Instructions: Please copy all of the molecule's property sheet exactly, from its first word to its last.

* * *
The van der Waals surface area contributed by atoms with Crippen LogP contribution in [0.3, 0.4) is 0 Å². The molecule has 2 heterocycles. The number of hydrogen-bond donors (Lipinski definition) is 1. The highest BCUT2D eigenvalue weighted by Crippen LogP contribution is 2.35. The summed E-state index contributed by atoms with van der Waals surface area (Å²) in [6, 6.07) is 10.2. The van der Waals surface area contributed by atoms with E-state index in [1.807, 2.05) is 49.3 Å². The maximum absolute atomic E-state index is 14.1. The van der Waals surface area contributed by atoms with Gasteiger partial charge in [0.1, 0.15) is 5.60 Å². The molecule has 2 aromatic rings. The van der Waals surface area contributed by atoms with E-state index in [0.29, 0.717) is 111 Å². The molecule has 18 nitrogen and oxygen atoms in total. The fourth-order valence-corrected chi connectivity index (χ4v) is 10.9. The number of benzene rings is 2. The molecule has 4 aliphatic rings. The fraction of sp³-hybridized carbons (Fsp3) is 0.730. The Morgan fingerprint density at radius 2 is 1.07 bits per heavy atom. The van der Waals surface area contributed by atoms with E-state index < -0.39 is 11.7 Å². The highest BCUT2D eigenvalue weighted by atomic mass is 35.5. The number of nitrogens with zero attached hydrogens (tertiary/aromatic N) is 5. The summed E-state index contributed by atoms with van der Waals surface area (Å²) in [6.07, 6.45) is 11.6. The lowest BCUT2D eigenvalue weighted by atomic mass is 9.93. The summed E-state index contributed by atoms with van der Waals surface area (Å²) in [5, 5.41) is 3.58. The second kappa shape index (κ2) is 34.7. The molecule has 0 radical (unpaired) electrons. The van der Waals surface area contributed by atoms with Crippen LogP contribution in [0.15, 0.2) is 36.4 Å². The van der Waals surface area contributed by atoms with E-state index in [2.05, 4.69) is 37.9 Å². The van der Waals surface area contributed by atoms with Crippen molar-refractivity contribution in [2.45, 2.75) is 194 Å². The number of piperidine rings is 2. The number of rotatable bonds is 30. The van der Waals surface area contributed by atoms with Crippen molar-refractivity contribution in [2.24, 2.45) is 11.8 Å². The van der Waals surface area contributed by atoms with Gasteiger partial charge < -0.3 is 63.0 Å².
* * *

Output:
The van der Waals surface area contributed by atoms with Crippen LogP contribution in [0.3, 0.4) is 0 Å². The molecule has 2 heterocycles. The number of hydrogen-bond donors (Lipinski definition) is 1. The highest BCUT2D eigenvalue weighted by Crippen LogP contribution is 2.35. The summed E-state index contributed by atoms with van der Waals surface area (Å²) in [6, 6.07) is 10.2. The van der Waals surface area contributed by atoms with E-state index in [1.807, 2.05) is 49.3 Å². The maximum absolute atomic E-state index is 14.1. The van der Waals surface area contributed by atoms with Gasteiger partial charge in [0.1, 0.15) is 5.60 Å². The molecule has 2 aromatic rings. The van der Waals surface area contributed by atoms with E-state index in [0.29, 0.717) is 111 Å². The molecule has 18 nitrogen and oxygen atoms in total. The fourth-order valence-corrected chi connectivity index (χ4v) is 10.9. The number of benzene rings is 2. The molecule has 4 aliphatic rings. The fraction of sp³-hybridized carbons (Fsp3) is 0.730. The Morgan fingerprint density at radius 2 is 1.07 bits per heavy atom. The van der Waals surface area contributed by atoms with E-state index < -0.39 is 11.7 Å². The highest BCUT2D eigenvalue weighted by atomic mass is 35.5. The number of nitrogens with zero attached hydrogens (tertiary/aromatic N) is 5. The summed E-state index contributed by atoms with van der Waals surface area (Å²) in [6.07, 6.45) is 11.6. The lowest BCUT2D eigenvalue weighted by atomic mass is 9.93. The summed E-state index contributed by atoms with van der Waals surface area (Å²) in [5, 5.41) is 3.58. The second kappa shape index (κ2) is 34.7. The molecule has 0 radical (unpaired) electrons. The van der Waals surface area contributed by atoms with Crippen LogP contribution in [0.15, 0.2) is 36.4 Å². The van der Waals surface area contributed by atoms with E-state index in [2.05, 4.69) is 37.9 Å². The van der Waals surface area contributed by atoms with Crippen molar-refractivity contribution in [2.45, 2.75) is 194 Å². The number of piperidine rings is 2. The number of rotatable bonds is 30. The van der Waals surface area contributed by atoms with Crippen molar-refractivity contribution in [2.24, 2.45) is 11.8 Å². The van der Waals surface area contributed by atoms with Gasteiger partial charge < -0.3 is 63.0 Å².